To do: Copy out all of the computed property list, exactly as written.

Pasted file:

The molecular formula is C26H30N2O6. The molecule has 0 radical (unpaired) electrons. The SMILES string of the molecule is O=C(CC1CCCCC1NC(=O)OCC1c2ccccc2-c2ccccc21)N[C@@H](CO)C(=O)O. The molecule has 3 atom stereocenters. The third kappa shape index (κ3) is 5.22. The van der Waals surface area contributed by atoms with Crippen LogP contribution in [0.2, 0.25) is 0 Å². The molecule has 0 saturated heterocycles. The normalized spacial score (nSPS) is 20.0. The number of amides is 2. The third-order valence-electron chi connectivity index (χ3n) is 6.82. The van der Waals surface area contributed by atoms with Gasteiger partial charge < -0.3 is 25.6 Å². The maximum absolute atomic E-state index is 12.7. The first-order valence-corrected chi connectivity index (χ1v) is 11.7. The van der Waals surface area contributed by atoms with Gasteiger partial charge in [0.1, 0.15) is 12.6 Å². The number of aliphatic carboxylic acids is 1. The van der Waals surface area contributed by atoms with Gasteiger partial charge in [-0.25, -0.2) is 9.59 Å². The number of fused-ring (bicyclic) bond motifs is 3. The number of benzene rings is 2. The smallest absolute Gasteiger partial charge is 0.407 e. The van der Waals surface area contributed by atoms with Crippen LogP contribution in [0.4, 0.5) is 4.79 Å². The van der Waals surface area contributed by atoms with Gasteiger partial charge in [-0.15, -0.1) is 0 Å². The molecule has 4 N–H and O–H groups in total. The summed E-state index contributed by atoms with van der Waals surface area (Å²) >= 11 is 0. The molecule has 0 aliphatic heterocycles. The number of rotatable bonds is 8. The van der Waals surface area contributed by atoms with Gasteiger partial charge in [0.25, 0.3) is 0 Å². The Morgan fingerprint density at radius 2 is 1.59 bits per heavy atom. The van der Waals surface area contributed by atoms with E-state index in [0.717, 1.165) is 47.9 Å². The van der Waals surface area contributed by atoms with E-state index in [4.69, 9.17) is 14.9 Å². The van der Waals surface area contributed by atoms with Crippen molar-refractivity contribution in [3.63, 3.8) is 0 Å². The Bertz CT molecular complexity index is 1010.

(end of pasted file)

The molecular formula is C26H30N2O6. The molecule has 0 radical (unpaired) electrons. The SMILES string of the molecule is O=C(CC1CCCCC1NC(=O)OCC1c2ccccc2-c2ccccc21)N[C@@H](CO)C(=O)O. The molecule has 3 atom stereocenters. The third kappa shape index (κ3) is 5.22. The van der Waals surface area contributed by atoms with Crippen LogP contribution in [0.2, 0.25) is 0 Å². The molecule has 0 saturated heterocycles. The normalized spacial score (nSPS) is 20.0. The number of amides is 2. The third-order valence-electron chi connectivity index (χ3n) is 6.82. The van der Waals surface area contributed by atoms with Gasteiger partial charge < -0.3 is 25.6 Å². The maximum absolute atomic E-state index is 12.7. The first-order valence-corrected chi connectivity index (χ1v) is 11.7. The van der Waals surface area contributed by atoms with Gasteiger partial charge in [0.1, 0.15) is 12.6 Å². The number of aliphatic carboxylic acids is 1. The van der Waals surface area contributed by atoms with Gasteiger partial charge in [-0.25, -0.2) is 9.59 Å². The number of fused-ring (bicyclic) bond motifs is 3. The number of benzene rings is 2. The smallest absolute Gasteiger partial charge is 0.407 e. The van der Waals surface area contributed by atoms with Crippen LogP contribution in [0.4, 0.5) is 4.79 Å². The van der Waals surface area contributed by atoms with Gasteiger partial charge in [-0.15, -0.1) is 0 Å². The molecule has 4 N–H and O–H groups in total. The summed E-state index contributed by atoms with van der Waals surface area (Å²) >= 11 is 0. The molecule has 0 aliphatic heterocycles. The number of rotatable bonds is 8. The van der Waals surface area contributed by atoms with Gasteiger partial charge in [0.25, 0.3) is 0 Å². The Morgan fingerprint density at radius 2 is 1.59 bits per heavy atom. The van der Waals surface area contributed by atoms with E-state index in [0.717, 1.165) is 47.9 Å². The van der Waals surface area contributed by atoms with E-state index in [4.69, 9.17) is 14.9 Å². The van der Waals surface area contributed by atoms with Crippen molar-refractivity contribution in [3.63, 3.8) is 0 Å². The Bertz CT molecular complexity index is 1010.